Duke University Press
Latinx students can have a tough time navigating the numerous structural and institutional challenges that work against them in academia, especially when it comes to attending and succeeding in graduate school. A new book, The Latinx Guide to Graduate School (Duke University Press), by Genevieve Negrón-Gonzales and Magdalena L. Barrera, attempts to provide a pathway and guidance for Latinx and other students of color who are interested in pursuing an advanced degree.
The book highlights the experiences of Negrón-Gonzales and Barrera in their personal lives and academic careers. They outline the “unwritten rules” for becoming a graduate student for Latinx individuals who may have little to no knowledge of the process, because many are first-generation students. The book also includes a how-to guide for applying to graduate school, personal reflections and resources for undocumented students.
Negrón-Gonzales and Barrera answered questions by email about their new book.
Q: In what ways did your personal experiences shape the structure of this guide?
Negrón-Gonzales: Who we are, where we come from and the work we do infuse every page of the book. At the same time, we were intentional about thinking beyond our own experiences because they are limited, simply by virtue of being singular experiences. We wanted the book to speak to Latinx students in multiple contexts and from various places, across disciplines within the social sciences and humanities. In many ways, co-authoring was a continual act of checking in outside of our personal experiences, because even though Magdalena and I are deeply aligned, we also have different experiences in the academy.
Barrera: I would add that while we share stories drawn from our lived experiences and vivid memories of grad school, our advice and approach to the book was equally shaped by our professional experience working with so many undergraduate and graduate students over the years. Our thinking about how Latinxs navigate graduate school was deeply informed by the great questions our students asked, the vulnerability and challenges they shared with us, and their passion, commitment and success. Writing this book was a way for us to honor how they contributed to our own learning as teacher-scholars, writers and mentors.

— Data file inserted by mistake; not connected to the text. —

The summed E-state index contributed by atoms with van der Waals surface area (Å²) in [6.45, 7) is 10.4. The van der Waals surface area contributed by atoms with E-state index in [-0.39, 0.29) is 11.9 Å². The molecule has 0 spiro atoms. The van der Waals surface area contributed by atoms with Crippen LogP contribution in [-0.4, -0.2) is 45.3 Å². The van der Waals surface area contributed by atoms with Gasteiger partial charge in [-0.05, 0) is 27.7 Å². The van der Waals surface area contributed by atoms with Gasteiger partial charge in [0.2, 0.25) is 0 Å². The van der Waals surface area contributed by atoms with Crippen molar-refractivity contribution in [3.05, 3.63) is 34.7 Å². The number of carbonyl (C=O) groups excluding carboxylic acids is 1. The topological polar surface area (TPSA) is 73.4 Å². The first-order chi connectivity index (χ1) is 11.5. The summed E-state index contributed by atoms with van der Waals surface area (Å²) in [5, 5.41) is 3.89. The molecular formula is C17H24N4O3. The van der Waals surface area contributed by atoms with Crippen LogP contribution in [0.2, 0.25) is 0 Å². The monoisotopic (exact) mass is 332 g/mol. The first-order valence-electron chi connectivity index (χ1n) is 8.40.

Q: What are the biggest takeaways and lessons this book is meant to provide?
Negrón-Gonzales: We are explicit about the fact that the academy was not created for people like us—it is steeped in classism and racism. Having a grounded approach to graduate school requires an explicit grappling with that and also tempering that with an understanding that there is meaningful, redemptive work for us to do in that space. Also, doing that work can and should be done in connection with community. Our scholarship is strong when it is motivated by the real issues that our communities are struggling with and graduate studies can help prepare us to make meaningful contributions to this work. Graduate school does not need to be a lonely, solitary endeavor, and it’s so much better when it isn’t.
Barrera: At the core of the book is the idea that a master’s or doctoral degree is not an end in itself; rather, an advanced degree is a tool that enables you to go on to do something else, something bigger and for the long term. And being on that journey does not mean that you have to abandon your family, community or cultural values. In fact, that argument is what makes this a Latinx guide to graduate school. The message to readers is that our collective histories, values and ways of engaging in community can be our sources of strength as scholars. They are the means through which we transform the academy for the better.
Q: How does being a first-generation, low-income or undocumented student play a role in student success?
Negrón-Gonzales: The institution of higher education is one that is stepped in legacies of oppression, white supremacy and elitism. It is an institution that is shaped in every way by capitalism. So, that there are structural and institutional barriers is a given. At the same time, even the concept of “student success” is mediated in and through structures like class, opportunity and legal status. One of the things that we hope comes through clearly in the text is the idea that there is no one way to be a “successful” graduate student. Additionally, we need to problematize the traditional markers of success like GPA, standardized test scores, etc., and think about success being measured in things like how we are able to prioritize our health and relationships.